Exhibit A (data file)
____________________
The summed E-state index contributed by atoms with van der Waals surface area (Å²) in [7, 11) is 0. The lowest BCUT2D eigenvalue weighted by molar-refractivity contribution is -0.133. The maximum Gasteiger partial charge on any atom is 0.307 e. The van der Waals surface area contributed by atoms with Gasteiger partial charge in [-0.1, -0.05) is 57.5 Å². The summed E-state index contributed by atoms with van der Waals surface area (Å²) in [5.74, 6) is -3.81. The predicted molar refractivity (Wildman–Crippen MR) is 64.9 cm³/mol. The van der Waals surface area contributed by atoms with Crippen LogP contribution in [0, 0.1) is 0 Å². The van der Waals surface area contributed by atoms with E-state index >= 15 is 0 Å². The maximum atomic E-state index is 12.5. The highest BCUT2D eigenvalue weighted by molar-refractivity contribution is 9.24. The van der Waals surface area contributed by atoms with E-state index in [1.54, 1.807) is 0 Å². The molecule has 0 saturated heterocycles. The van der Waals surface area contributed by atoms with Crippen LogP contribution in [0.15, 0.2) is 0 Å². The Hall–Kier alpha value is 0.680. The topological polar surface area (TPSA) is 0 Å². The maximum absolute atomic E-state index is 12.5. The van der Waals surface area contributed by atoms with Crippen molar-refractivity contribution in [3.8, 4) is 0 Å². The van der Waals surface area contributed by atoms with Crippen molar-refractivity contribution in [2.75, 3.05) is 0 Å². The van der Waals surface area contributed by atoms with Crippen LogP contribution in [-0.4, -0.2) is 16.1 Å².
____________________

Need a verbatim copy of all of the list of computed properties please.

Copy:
The summed E-state index contributed by atoms with van der Waals surface area (Å²) in [7, 11) is 0. The lowest BCUT2D eigenvalue weighted by molar-refractivity contribution is -0.133. The maximum Gasteiger partial charge on any atom is 0.307 e. The van der Waals surface area contributed by atoms with Gasteiger partial charge in [-0.1, -0.05) is 57.5 Å². The summed E-state index contributed by atoms with van der Waals surface area (Å²) in [5.74, 6) is -3.81. The predicted molar refractivity (Wildman–Crippen MR) is 64.9 cm³/mol. The van der Waals surface area contributed by atoms with Crippen LogP contribution in [0, 0.1) is 0 Å². The van der Waals surface area contributed by atoms with E-state index >= 15 is 0 Å². The maximum atomic E-state index is 12.5. The highest BCUT2D eigenvalue weighted by molar-refractivity contribution is 9.24. The van der Waals surface area contributed by atoms with E-state index in [1.54, 1.807) is 0 Å². The molecule has 0 saturated heterocycles. The van der Waals surface area contributed by atoms with Crippen LogP contribution in [0.15, 0.2) is 0 Å². The Hall–Kier alpha value is 0.680. The topological polar surface area (TPSA) is 0 Å². The maximum absolute atomic E-state index is 12.5. The van der Waals surface area contributed by atoms with Crippen molar-refractivity contribution in [3.8, 4) is 0 Å². The van der Waals surface area contributed by atoms with Crippen molar-refractivity contribution in [2.75, 3.05) is 0 Å². The van der Waals surface area contributed by atoms with Crippen LogP contribution in [-0.4, -0.2) is 16.1 Å².